Steve Ballmer has officially stepped down as CEO of Microsoft and long-time employee Satya Nadella has taken his place.
Who is Satya Nadella? And what will he do with Microsoft? Today, we’re going to tell you some of the crazy facts you need to know about Nadella and his vision for Microsoft:
First, let’s explain who Nadella is. He’s worked with Microsoft for a long time – since 1992. Before that, he worked with Sun Microsystems, and before that, he was an electronics engineer/business administration graduate from India.
At Microsoft, Satya worked in several executive roles. He was the manager of Microsoft’s Server and Tools division and Cloud Enterprise group, for example, and the former division generated tens of billions of dollars in revenue for his company.
So what should you know about Satya? Here are some important things to learn about Microsoft’s new CEO:
Satya is credited with turning Windows Live Search into Bing. Yes, he created billions of dollars of revenue with the Server and Tools division, but his bold ‘Bing’ move is one for which he is most well-known.
Bing now holds a double digit market share of the search engine industry. Millions of people search using Bing every month. Competing with Google is never easy, but Satya tackled that challenge head-on and succeeded.
There’s no question that PC use is declining. But that doesn’t mean that Microsoft is declining, as well. Microsoft is the world’s largest software company for a reason: they’ve survived the ups and downs of the industry and capitalized on changing tech trends.
Satya comments on the decline of the PC by stating that “This is a software-powered world.” That’s good, because Microsoft is, first and foremost, a software company. Satya appears to recognize that Microsoft can’t continue to pump out PC-centric hardware to its OEM partners and expect to remain one of the world’s most successful companies.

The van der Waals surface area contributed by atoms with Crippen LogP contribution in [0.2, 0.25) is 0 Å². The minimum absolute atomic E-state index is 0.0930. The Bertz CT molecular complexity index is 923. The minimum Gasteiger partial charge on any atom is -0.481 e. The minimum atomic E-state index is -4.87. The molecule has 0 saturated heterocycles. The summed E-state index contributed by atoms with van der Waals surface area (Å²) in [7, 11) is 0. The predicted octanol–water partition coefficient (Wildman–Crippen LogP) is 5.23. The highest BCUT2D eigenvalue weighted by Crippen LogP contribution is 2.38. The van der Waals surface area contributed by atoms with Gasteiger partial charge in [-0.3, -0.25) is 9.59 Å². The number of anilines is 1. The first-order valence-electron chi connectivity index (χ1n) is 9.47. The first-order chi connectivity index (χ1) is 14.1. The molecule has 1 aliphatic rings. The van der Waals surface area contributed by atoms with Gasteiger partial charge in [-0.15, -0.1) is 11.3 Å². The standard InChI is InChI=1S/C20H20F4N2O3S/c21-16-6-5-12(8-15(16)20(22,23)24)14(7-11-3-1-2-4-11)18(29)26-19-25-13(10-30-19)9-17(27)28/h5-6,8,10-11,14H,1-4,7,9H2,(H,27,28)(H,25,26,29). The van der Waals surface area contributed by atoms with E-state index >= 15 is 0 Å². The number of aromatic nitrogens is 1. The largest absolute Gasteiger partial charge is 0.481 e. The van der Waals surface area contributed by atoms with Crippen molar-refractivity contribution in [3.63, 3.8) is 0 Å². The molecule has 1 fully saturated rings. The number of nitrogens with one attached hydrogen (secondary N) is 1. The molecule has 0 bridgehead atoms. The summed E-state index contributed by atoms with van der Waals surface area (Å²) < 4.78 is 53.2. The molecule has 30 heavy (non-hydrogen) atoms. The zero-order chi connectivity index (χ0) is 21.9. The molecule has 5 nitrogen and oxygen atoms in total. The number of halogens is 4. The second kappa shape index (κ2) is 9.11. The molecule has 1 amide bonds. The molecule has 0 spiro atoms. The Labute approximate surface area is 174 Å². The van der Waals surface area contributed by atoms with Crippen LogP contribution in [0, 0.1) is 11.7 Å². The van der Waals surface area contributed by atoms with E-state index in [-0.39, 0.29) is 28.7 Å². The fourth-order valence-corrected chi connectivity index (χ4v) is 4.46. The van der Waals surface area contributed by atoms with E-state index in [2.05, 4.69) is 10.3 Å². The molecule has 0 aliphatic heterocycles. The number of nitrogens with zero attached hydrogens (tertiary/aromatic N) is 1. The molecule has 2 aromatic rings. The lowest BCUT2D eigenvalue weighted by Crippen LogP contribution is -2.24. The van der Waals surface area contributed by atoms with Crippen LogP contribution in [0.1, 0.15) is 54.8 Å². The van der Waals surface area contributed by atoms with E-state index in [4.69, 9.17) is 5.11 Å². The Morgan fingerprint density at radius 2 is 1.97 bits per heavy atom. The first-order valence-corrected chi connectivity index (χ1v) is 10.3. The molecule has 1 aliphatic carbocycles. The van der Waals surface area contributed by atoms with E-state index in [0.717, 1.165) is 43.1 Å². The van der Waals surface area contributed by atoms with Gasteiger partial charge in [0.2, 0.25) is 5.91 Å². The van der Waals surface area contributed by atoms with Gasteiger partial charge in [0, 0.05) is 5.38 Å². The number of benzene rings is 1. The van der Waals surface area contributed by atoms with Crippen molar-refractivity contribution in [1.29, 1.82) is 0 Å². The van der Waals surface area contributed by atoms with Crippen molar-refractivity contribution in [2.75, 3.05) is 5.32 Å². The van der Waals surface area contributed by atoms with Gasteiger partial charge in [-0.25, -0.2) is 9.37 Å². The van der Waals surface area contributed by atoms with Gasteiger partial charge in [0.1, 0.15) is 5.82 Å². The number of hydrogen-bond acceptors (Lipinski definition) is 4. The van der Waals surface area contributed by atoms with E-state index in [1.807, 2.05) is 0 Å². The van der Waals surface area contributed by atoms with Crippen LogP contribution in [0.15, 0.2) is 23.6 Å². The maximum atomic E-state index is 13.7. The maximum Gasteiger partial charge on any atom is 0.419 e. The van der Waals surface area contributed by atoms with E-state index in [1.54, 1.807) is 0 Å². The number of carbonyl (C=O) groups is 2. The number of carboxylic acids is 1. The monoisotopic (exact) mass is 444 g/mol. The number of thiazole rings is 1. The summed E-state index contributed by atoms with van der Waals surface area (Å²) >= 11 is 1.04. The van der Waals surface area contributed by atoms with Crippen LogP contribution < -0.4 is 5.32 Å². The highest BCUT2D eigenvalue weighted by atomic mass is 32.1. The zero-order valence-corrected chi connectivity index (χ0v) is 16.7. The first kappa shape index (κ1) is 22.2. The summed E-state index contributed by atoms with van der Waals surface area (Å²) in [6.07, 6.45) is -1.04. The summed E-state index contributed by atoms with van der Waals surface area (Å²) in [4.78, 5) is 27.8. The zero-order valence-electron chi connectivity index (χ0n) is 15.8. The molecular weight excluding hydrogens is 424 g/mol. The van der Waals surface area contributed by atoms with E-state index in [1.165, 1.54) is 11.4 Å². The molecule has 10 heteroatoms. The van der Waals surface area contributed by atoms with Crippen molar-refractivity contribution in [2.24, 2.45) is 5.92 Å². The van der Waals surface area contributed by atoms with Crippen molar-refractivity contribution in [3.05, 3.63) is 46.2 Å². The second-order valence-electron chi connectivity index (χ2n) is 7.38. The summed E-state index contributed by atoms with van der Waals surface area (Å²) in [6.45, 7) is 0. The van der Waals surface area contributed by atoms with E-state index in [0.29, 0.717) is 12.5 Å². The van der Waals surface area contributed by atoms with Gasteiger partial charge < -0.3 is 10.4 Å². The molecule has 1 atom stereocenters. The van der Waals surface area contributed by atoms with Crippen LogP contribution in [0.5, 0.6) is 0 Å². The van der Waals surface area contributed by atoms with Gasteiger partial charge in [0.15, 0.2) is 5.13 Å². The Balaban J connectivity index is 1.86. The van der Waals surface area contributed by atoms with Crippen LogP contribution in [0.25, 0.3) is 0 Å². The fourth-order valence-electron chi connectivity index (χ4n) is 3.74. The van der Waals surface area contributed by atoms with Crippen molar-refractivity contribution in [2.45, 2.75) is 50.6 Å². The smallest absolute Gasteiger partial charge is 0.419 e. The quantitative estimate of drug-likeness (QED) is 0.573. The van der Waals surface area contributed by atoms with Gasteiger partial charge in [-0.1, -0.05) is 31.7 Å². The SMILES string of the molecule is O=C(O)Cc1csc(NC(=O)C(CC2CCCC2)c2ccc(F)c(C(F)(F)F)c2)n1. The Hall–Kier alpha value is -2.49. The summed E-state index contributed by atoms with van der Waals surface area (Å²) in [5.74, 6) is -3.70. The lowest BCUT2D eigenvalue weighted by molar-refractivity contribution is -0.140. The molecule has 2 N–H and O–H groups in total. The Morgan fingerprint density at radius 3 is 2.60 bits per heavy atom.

Change is needed, and Satya plans to do that by using “an ever-growing network of connected devices” along with incredible computing capacity from the cloud, insights from big data, and intelligence from machine learning.
One of the key points Satya has driven home over his first few weeks as CEO is the fact that software and hardware are more closely intertwined than ever before. Microsoft can’t expect to succeed solely as a software company or solely as a hardware company. Instead, they need to continue delivering their software via hardware.
Microsoft recently paid $7.4 billion for Nokia’s handset department, which means that Nokia phones aren’t going away anytime soon. Microsoft also produces Surface tablets and Xboxes, so all of those employees can relax knowing that Satya sees them as a core part of the company’s future.
Satya takes over as Microsoft CEO in 2014. However, he hasn’t really tweeted since 2010. Aside from a flurry of tweets in January to February of 2010, Satya hardly tweets at all. Since taking over as CEO, Satya has published a couple tweets, including one tweet promising not to wait 4 years between tweets this time.
Outgoing CEO Steve Ballmer repeatedly hammered home the idea of One Microsoft, where all of Microsoft’s entities would work together to create a single vision, single app store, single experience, etc. etc.
Satya has announced his support for Ballmer’s One Microsoft policy and he – along with Microsoft’s Board of Directors – reportedly want that One Microsoft to come sooner rather than later. Don’t expect any major shakeups in Satya’s first year, but certainly expect a consistent, fast-moving trend in the One Microsoft direction.
Microsoft interviewed between 5 to 10 serious candidates for the position of CEO. Many of the other candidates had major CEO experience. Stephen Elop, for example, is the former CEO of Nokia, while Alan Mulally is the CEO of Ford Motor Company.
Satya beat out all of these candidates despite having no CEO experience. That’s a point of criticism for those who dislike Satya, but consider this: the divisions Satya ran at Microsoft pulled in more revenue than many companies – we’re talking double digit billion dollar figures, here, which means that Satya is no stranger to running high level businesses.
Microsoft officially introduced the new CEO in the following video, where Satya shows his character as a laidback guy who seems to have a better grasp on the future than Steve Ballmer. We also get a cool, inside look at Microsoft’s headquarters: